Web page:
Martyn Brabbins has been conducting ensembles big and small at the Proms since 1993. His first date, with the BBC Scottish SO, included the London premiere of Judith Weir’s Music, Untangled and subsequent appearances have embraced new work by Sally Beamish, Harrison Birtwistle, Colin Matthews and many more alongside established classics. Perhaps his most formidable assignment came in 2011 when he led a rare revival of Havergal Brian’s gargantuan ‘Gothic’ Symphony. There was no Brian here but we began with a portmanteau commission to celebrate Brabbins’s sixtieth-birthday.
As the conductor explained last month on Classical Source, it was his friend and manager, Susie McLeod, who encouraged him to come up with a sizeable project to mark this milestone and the result fuses his passion for the new with his affection for English music: “I decided to commission a new set of “Enigma Variations”!! Risky, I know, but perhaps worth a try...”. Authorship of the “Theme” has remained mysterious but we do know the identity of the composer friends and colleagues asked to participate: “I was very clear with each composer that I would take a strong editorial role in the creation of the new piece. Knowing each composer’s style and personality as I do, I decided which of the original Enigma Variations each composer would model their new composition on.” All a bit ‘meta’, a bastard child of L'éventail de Jeanne informed by Elgar’s structural template and the conductor’s own proclivities.
The opening Theme (by an Anonymous author), plainly taking off from Elgar’s, has a provisional, aspiring, rocking element and a more troubled second strain. There was less (in truth nothing) in the way of instant memorability but as a repository of different types of harmony and motion the material proved fertile. John Pickard provided a typically sympathetic programme note.
The first Variation was allocated to Dai Fujikura, a surprisingly lyrical take on the Theme, further augmenting the intervals into a Copland-like string threnody before faithfully transmuting the darker element. He stayed close to the Theme, mirroring the corresponding Elgar. David Sawer’s playfully brief contribution is nimble and transparent, transplanting the harmonies of the new Theme onto the rhythms of the equivalent Elgar.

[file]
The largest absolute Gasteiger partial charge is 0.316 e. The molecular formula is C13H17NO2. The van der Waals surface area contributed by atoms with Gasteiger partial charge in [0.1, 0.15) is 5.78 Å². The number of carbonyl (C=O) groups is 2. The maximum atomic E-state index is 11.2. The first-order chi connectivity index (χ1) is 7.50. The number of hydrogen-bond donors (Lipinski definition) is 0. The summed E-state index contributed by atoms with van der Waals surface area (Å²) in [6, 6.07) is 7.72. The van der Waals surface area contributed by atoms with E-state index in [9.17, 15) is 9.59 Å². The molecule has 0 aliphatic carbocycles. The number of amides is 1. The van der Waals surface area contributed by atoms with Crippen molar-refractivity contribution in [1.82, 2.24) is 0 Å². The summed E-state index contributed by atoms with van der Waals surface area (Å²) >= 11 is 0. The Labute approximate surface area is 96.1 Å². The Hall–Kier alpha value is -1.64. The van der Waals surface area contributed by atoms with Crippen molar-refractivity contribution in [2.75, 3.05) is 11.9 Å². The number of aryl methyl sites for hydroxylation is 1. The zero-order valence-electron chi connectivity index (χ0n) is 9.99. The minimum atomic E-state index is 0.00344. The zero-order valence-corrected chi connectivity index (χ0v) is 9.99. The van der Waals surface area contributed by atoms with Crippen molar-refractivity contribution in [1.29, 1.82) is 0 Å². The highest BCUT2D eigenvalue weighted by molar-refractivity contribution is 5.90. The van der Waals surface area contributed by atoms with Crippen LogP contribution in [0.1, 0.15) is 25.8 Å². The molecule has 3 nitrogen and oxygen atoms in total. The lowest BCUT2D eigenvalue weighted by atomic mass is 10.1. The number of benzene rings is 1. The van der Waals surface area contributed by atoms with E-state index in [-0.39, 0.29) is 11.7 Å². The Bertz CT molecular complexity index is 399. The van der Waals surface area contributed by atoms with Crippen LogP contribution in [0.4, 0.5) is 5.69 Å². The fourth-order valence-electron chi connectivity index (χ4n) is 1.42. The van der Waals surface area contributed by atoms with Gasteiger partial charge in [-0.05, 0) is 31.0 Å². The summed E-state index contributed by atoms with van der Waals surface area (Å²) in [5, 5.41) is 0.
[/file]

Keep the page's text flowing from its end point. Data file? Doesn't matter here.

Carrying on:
Sally Beamish was offered the third, transforming the germ into something Malcolm Arnold-ish, with the emphasis on the trombone (the conductor’s own instrument) and crowd-pleasing references to the equivalent Elgar. Colin Matthews next with a frantic Pluto-like Scherzo, necessarily short to fit the scheme.
Iris ter Schiphorst proved spookier, filtering proceedings through the veil of a glissando in the second violins. Brett Dean begins with violas en masse, a reference to the playing of Isabel Fitton captured in Elgar’s original (she was in fact the great-great aunt of the organist in this performance, Michael Bawtree), before an anxious downward spiral.
Antwerp-based Wim Henderickx responded with a percussive ride, like ‘Troyte’ rewritten by Christopher Rouse. Richard Blackford’s larger canvas allows for a tripartite structure, including a central section led off by the flute and a slower sequence in which the Theme is allowed to bloom nobilmente.
Sir Harrison Birtwistle, given the impossible task of responding to ‘Nimrod’, provides a tranche of instantly recognisable primeval landscape, suitably meditative if less than melodic (or relevant?). Next a massive contrast (as in the original), Judith Weir basing her Variation more directly on ‘Dorabella’ or rather its flickering woodwind figures. Sixty of them, in honour of the conductor’s birthday, punctuate a warmly consonant treatment of the Theme. Cute and rather delightful!